Into the deep squeeze

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Image caption The Centre for Public Policy for Regions says the most painful cuts have still to come

The weather forecast isn't much use beyond a five-day horizon. So beware the economist bearing forecasts for 28 years from now.

One of the advantages, of course, is that, when the time comes, no-one's likely to remember. There will be other concerns by then to take away from recriminations against aged academics for getting their assumptions wrong.

If you go back 28 years, who's being blamed for getting it wrong in 1984? Oh no, hang on... Margaret Thatcher is, still. That theory may need some work.

Anyway, the Office of Budget Responsibility has peered towards the distant horizon and taken some relatively easy guesses about life expectancy. Pension costs follow from that, and you can assume an ageing population will carry higher costs in health and social care.

That's not to criticise elderly people now: it's an expectation that my generation will bring big demands on public services as we age.

Less taxing times

None of that should surprise us. But the OBR is warning of a big gap in public finances opening up on the other side of the ledger. The tax take can't be assumed to keep on giving as it has.

Whitehall's official, independent budget adviser says that globalisation is going to make it more difficult to sustain levels of Value Added Tax on transactions, as a lower share of spending goes on taxable goods.

It also warns that corporation tax isn't going to give what it has.

That's based on experience of recent years, when not only Ireland has cut tax competitively to attract business. Britain is one of the countries taking the percentage take down, from 30% towards 22% by 2014.

And of course, that plays into one of the big arguments made for Scottish independence; that Holyrood could use corporation tax powers to carve out competitive advantage.

Not only is that doubtful while the European Union is looking to iron out tax differences. It's also got to take account of competitive tax cutting elsewhere. Within three decades, we're being warned that corporation tax will have to be replaced with other revenue streams.

Milking the North Sea

And then there's offshore oil and gas, of particular interest in Scotland. The OBR has taken another look at the assumptions it previously used to forecast future tax take. It has downgraded its expectations of what might happen to the oil price long term. Last year, it guessed the oil price in 2040 will be up from $99 now to $206, but this year, it thinks it looks more like being $173. On such sharp and short-term changes in assumption come big changes in eventual outcome.

It has ignored the possibility that shale gas could transform the energy market dramatically, as it has already done in the US. And it has counted the cost of the tax breaks necessary to ensure companies break up a lot of old equipment which is now moving towards the end of its useful life in and under the North Sea.

Put together, the UK's oil and gas revenue is expected to come in at around half the level previously assumed. That's not a reflection on the amount of oil and gas pumped, though the price and tax regime can clearly affect that. It's a measure of how much government can reasonably assume it can cream off.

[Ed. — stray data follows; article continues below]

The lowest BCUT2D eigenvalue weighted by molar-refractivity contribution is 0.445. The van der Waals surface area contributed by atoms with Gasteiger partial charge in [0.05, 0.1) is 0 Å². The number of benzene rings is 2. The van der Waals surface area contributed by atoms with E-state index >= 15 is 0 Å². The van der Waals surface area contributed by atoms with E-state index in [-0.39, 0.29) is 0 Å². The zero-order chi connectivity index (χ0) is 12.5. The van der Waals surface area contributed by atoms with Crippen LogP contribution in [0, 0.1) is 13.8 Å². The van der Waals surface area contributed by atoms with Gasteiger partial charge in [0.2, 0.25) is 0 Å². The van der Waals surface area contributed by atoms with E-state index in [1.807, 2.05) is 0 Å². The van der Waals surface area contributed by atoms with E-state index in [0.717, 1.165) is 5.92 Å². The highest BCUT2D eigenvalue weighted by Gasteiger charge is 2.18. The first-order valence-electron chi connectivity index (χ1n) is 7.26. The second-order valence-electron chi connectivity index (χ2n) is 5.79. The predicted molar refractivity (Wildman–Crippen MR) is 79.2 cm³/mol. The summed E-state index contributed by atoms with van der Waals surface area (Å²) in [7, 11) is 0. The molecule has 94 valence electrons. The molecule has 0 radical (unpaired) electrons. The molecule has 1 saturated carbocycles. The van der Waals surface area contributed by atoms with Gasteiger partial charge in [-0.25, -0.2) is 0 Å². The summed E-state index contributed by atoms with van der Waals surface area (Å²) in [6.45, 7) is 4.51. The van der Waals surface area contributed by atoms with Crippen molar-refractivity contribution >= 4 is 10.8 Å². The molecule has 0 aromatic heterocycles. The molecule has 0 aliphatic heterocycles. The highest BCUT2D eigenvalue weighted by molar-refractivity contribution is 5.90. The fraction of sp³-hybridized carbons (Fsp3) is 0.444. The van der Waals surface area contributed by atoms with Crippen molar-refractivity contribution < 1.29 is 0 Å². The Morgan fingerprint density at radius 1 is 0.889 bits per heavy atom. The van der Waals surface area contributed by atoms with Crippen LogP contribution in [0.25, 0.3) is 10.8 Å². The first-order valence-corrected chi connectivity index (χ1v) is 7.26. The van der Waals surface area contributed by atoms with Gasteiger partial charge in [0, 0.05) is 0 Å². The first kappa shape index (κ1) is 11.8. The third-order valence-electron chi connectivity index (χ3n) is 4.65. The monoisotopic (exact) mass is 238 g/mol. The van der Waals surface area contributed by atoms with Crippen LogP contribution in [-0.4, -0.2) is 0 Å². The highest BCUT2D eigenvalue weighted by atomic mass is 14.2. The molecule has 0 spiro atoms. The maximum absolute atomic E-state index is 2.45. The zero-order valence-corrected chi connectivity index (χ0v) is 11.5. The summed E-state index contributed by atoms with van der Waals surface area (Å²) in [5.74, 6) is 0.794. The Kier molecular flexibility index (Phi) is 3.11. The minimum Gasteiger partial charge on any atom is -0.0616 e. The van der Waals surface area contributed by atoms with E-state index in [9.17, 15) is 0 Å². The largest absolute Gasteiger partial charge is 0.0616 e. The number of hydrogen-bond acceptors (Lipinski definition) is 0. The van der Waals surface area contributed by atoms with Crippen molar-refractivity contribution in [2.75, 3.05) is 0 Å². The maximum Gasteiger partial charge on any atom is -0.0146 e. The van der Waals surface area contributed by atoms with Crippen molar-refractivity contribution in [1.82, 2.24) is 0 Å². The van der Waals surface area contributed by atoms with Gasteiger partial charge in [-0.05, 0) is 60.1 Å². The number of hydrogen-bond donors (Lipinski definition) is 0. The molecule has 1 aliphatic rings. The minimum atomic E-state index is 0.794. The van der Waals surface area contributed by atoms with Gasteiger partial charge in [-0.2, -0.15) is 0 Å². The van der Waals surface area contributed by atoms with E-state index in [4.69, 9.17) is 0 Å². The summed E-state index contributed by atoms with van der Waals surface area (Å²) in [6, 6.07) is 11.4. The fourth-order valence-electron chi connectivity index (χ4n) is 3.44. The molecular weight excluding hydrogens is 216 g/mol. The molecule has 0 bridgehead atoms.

That also plays straight into the independence debate. We're told Scotland could be the sixth wealthiest country in the world, in terms of gross domestic product per head, and that there are 24 billion barrels of oil still to be pumped. But that belongs to the energy industry: it's not Scotland's wealth. And it's no guarantee of what Holyrood or Whitehall could hope to get from it.

Cuts to come

There is a shorter term horizon-scanning that's less about forecasting than about assessing the trajectory upon which we're already embarked. That's the question of the squeeze on public spending - austerity to some, consolidation to others - of how much we've cut, and how much more has yet to come.

The Centre for Public Policy for Regions has some chilling messages from its crunching of the latest numbers from the OBR. It reckons the total Holyrood budget is on track to fall between 2009-10 and 2016-17 by 18%, equivalent to £5.5bn. Of that, only £2.2bn, or 40% has been achieved.

The capital budget has already taken two-thirds of that cut. But the revenue budget, which is the bit for funding public services rather than the buildings they go in, has a long way to fall. Out of a £3.5bn cut, or 14%, the cut so far achieved, according to the CPPR, is £800m. That's less than quarter of the way through the budget decline.

That means a lot of the pain is being saved for later, and particularly for the years after the next Holyrood election. [This] "highlights a landscape of continuing financial challenges," understates the CPPR. "Indeed, it could be argued that such challenges will intensify as the low hanging fruit, in terms of efficiency savings, will already have been picked.

"Given this, 2015-16 and 2016-17 are shaping up to be two of the most painful years in terms of cuts to the Scottish resource (or revenue) budget."

That means we're storing up pain for ourselves, rather than getting it out the way early. It also plays into the electoral timetable, with a particularly harsh year in the wake of the (likely date of the) independence referendum and going into the next Holyrood election. And there's no guarantee the austerity ends a year after that.

It's just that this set of projections runs out of steam at that point. As much else besides might do.

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